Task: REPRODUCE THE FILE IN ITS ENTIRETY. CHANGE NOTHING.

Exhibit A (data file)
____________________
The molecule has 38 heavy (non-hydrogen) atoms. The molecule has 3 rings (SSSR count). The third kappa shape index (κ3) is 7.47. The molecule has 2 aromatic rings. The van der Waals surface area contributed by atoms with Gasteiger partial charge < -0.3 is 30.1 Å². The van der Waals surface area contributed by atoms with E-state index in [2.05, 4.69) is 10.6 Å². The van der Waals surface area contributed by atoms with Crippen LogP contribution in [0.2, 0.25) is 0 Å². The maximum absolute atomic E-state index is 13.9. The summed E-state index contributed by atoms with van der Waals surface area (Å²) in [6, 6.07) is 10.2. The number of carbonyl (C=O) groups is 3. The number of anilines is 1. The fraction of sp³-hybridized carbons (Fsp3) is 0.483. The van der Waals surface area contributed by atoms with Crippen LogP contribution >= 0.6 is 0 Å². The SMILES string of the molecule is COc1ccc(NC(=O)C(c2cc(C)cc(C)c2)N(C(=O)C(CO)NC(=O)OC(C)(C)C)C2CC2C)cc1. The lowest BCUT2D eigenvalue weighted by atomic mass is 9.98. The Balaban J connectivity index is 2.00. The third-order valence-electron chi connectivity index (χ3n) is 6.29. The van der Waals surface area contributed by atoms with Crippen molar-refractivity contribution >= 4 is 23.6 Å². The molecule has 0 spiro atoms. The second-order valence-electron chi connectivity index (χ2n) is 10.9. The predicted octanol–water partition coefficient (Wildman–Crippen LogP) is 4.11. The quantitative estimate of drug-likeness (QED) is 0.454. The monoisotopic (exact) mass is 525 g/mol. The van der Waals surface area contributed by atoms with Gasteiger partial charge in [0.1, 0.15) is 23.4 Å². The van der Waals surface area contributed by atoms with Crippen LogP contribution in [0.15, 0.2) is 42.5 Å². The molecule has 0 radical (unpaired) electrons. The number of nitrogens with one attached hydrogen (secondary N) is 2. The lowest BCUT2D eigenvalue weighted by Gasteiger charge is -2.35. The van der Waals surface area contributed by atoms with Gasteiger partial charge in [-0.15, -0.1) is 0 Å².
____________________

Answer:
The molecule has 38 heavy (non-hydrogen) atoms. The molecule has 3 rings (SSSR count). The third kappa shape index (κ3) is 7.47. The molecule has 2 aromatic rings. The van der Waals surface area contributed by atoms with Gasteiger partial charge < -0.3 is 30.1 Å². The van der Waals surface area contributed by atoms with E-state index in [2.05, 4.69) is 10.6 Å². The van der Waals surface area contributed by atoms with Crippen LogP contribution in [0.2, 0.25) is 0 Å². The maximum absolute atomic E-state index is 13.9. The summed E-state index contributed by atoms with van der Waals surface area (Å²) in [6, 6.07) is 10.2. The number of carbonyl (C=O) groups is 3. The number of anilines is 1. The fraction of sp³-hybridized carbons (Fsp3) is 0.483. The van der Waals surface area contributed by atoms with Crippen LogP contribution >= 0.6 is 0 Å². The SMILES string of the molecule is COc1ccc(NC(=O)C(c2cc(C)cc(C)c2)N(C(=O)C(CO)NC(=O)OC(C)(C)C)C2CC2C)cc1. The lowest BCUT2D eigenvalue weighted by atomic mass is 9.98. The Balaban J connectivity index is 2.00. The third-order valence-electron chi connectivity index (χ3n) is 6.29. The van der Waals surface area contributed by atoms with Crippen molar-refractivity contribution >= 4 is 23.6 Å². The molecule has 0 spiro atoms. The second-order valence-electron chi connectivity index (χ2n) is 10.9. The predicted octanol–water partition coefficient (Wildman–Crippen LogP) is 4.11. The quantitative estimate of drug-likeness (QED) is 0.454. The monoisotopic (exact) mass is 525 g/mol. The van der Waals surface area contributed by atoms with Gasteiger partial charge in [0.1, 0.15) is 23.4 Å². The van der Waals surface area contributed by atoms with Crippen LogP contribution in [0.15, 0.2) is 42.5 Å². The molecule has 0 radical (unpaired) electrons. The number of nitrogens with one attached hydrogen (secondary N) is 2. The lowest BCUT2D eigenvalue weighted by Gasteiger charge is -2.35. The van der Waals surface area contributed by atoms with Gasteiger partial charge in [-0.15, -0.1) is 0 Å².